$17,387 - $24,993

2017 Nissan Rogue Performance Review

Note: This performance review was created when the 2017 Nissan Rogue was new.


Performance: 6.9

The 2017 Nissan Rogue delivers a performance level that's typical of most in this class: Handling is smooth and carlike, and there's enough power for it to fare well as a daily driver. Few drivers will grumble about the Rogue's overall performance, though shoppers looking for a lively ride may find issue with a powertrain that can be somewhat noisy and sheepish.

  • "Dynamics and drivability aren't exactly high up on most compact SUV checklists, but you still have to be able to live with it as a daily driver, regardless of how short or long the commute. And for what the Rogue offers, it's a fine package." -- New York Daily News
  • "It's not quick; a glance at the numbers is all it really takes to arrive at that conclusion. 170 horsepower and 3,600lbs (in AWD guise) is not a formula for sprightly acceleration, but the power is adequate for most day-to-day situations." -- Left Lane News
  • "The Rogue's suspension is definitely set up to favor a smooth ride over sharp handling. The ride gets a bit firmer with the SL's standard 18-inch wheels, but comfort remains the order of the day. The downside is that the Rogue feels ponderous when going around turns and does little to engage the driver." -- Edmunds (2016)

Acceleration and Power

The 2017 Rogue comes with a 2.5-liter four-cylinder engine and a continuously variable transmission, which operates similarly to an automatic. Flooring the pedal won't result in break-neck acceleration, but reviewers say the Rogue delivers enough power for most scenarios you'll encounter along your daily drive. It will, however, result in loud droning sounds from the transmission. It has excellent fuel economy in comparison to most compact SUVs and 3-row SUVs (excluding hybrids). With front-wheel drive, the Rogue gets 26 mpg in the city and 33 mpg on the highway. Both fuel economy ratings drop by 1 mpg with all-wheel drive.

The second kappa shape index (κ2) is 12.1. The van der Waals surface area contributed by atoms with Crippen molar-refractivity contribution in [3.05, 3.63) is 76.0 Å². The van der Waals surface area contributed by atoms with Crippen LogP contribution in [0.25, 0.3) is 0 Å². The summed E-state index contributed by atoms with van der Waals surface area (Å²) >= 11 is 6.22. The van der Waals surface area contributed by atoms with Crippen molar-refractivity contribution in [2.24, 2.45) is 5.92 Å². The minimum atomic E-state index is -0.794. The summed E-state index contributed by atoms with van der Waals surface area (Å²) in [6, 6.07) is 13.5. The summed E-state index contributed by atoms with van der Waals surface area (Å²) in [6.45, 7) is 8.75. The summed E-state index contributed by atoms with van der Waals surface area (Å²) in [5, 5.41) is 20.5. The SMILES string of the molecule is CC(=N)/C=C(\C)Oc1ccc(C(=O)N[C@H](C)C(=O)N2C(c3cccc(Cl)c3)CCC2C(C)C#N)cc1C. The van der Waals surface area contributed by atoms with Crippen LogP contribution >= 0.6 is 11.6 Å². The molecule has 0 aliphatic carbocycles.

• "Despite the new sport shifter, Sport-mode button, and flat-bottom wheel, there's no changing the fact that this remains one of the slowest accelerating CUVs in the segment, and its handling isn't even a fraction as sporty a Mazda CX-5's." -- Motor Trend
  •  +"It might not win any comparison tests on performance but the 2017 Rogue's 2.5-liter, 4-cylinder engine's 170 horsepower and 175 lb.-ft. of torque offers (sic) enough passing power to confidently maneuver around overloaded landscaping trucks and oversized tractors." -- New York Daily News
  • "Although the company went to great lengths to insulate its noisy 2.5L I-4 from the passenger cabin, the 175hp engine needs to work hard to move this spacious SUV around with any authority. Although the Rogue will easily maintain freeway speeds, passing on two-lane roads would require a lot of planning. Helping the engine in its momentum mission is an Xtronic continuously variable transmission, but even that infinitely adaptable 'gearbox' has its drawbacks. Indeed, full-throttle inputs resulted in a lot of high-RPM droning thanks to the CVT, and increased volume didn't always mean increased speed, especially if hilly driving is on the itinerary." -- Truck Trend

Handling and Braking

Whether you are maneuvering through a packed parking lot or a twisty country road, reviewers say the Rogue's steering is easy and on-point. That doesn't mean you can push it hard through the corners as if it were a sports car. Instead, the Rogue's steering and suspension is set to provide a comfortable, composed ride, which it does well.

  • "Quick U-turns are not a struggle and braking is on point." -- New York Daily News
  • "We've always found the Rogue to have above-average steering for the class. It should come as no surprise that such remains the case. In terms of the typical consumer experience, this manifests itself most obviously with the Rogue's willingness to hold a steady line down even a crowned country road, never once wandering without warning. This isn't the sort of car where a half-second's distraction from the road will result in a meandering drift into a neighboring lane. From an enthusiast's perspective, it means you can toss the Rogue into corners predictably and consistently. This isn't a sporty car, but it's not just a rolling lounge chair either." -- Left Lane News
  • "While the 2016 Rogue compact-crossover SUV from Nissan may look racy and fast, its driving style is much more relaxed. The Rogue's ride never feels jarring or jittery, even over rough pavement. Not that we are complaining, because while there are plenty of sporty SUVs from which to choose, those that emphasize a soft ride are becoming increasingly rare. Steering feel from the electric-assist power-steering system is actually quite good, and overall we found the Rogue's ride to be controlled with noticeable lean only showing up during aggressive cornering." -- Kelley Blue Book (2016)

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